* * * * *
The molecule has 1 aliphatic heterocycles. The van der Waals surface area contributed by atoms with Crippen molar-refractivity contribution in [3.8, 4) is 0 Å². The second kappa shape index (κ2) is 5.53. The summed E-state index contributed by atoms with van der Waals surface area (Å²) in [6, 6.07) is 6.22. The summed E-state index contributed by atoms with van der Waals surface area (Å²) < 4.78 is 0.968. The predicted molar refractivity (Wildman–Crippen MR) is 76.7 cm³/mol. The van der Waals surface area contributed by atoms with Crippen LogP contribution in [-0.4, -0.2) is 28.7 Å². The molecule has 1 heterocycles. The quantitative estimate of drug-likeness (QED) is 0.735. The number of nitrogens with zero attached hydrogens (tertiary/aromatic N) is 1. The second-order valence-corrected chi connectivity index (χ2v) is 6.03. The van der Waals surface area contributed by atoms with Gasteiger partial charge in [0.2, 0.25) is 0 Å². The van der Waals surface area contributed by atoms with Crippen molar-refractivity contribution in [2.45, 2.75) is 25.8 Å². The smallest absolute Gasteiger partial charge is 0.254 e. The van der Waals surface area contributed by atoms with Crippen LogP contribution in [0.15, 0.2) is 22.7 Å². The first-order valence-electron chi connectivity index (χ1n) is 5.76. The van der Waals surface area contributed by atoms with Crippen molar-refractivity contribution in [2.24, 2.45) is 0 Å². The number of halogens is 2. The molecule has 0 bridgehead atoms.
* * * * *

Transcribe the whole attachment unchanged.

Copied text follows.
The molecule has 1 aliphatic heterocycles. The van der Waals surface area contributed by atoms with Crippen molar-refractivity contribution in [3.8, 4) is 0 Å². The second kappa shape index (κ2) is 5.53. The summed E-state index contributed by atoms with van der Waals surface area (Å²) in [6, 6.07) is 6.22. The summed E-state index contributed by atoms with van der Waals surface area (Å²) < 4.78 is 0.968. The predicted molar refractivity (Wildman–Crippen MR) is 76.7 cm³/mol. The van der Waals surface area contributed by atoms with Crippen LogP contribution in [-0.4, -0.2) is 28.7 Å². The molecule has 1 heterocycles. The quantitative estimate of drug-likeness (QED) is 0.735. The number of nitrogens with zero attached hydrogens (tertiary/aromatic N) is 1. The second-order valence-corrected chi connectivity index (χ2v) is 6.03. The van der Waals surface area contributed by atoms with Gasteiger partial charge in [0.2, 0.25) is 0 Å². The van der Waals surface area contributed by atoms with Crippen molar-refractivity contribution in [2.45, 2.75) is 25.8 Å². The smallest absolute Gasteiger partial charge is 0.254 e. The van der Waals surface area contributed by atoms with Crippen LogP contribution in [0.15, 0.2) is 22.7 Å². The first-order valence-electron chi connectivity index (χ1n) is 5.76. The van der Waals surface area contributed by atoms with Crippen molar-refractivity contribution in [2.24, 2.45) is 0 Å². The number of halogens is 2. The molecule has 0 bridgehead atoms.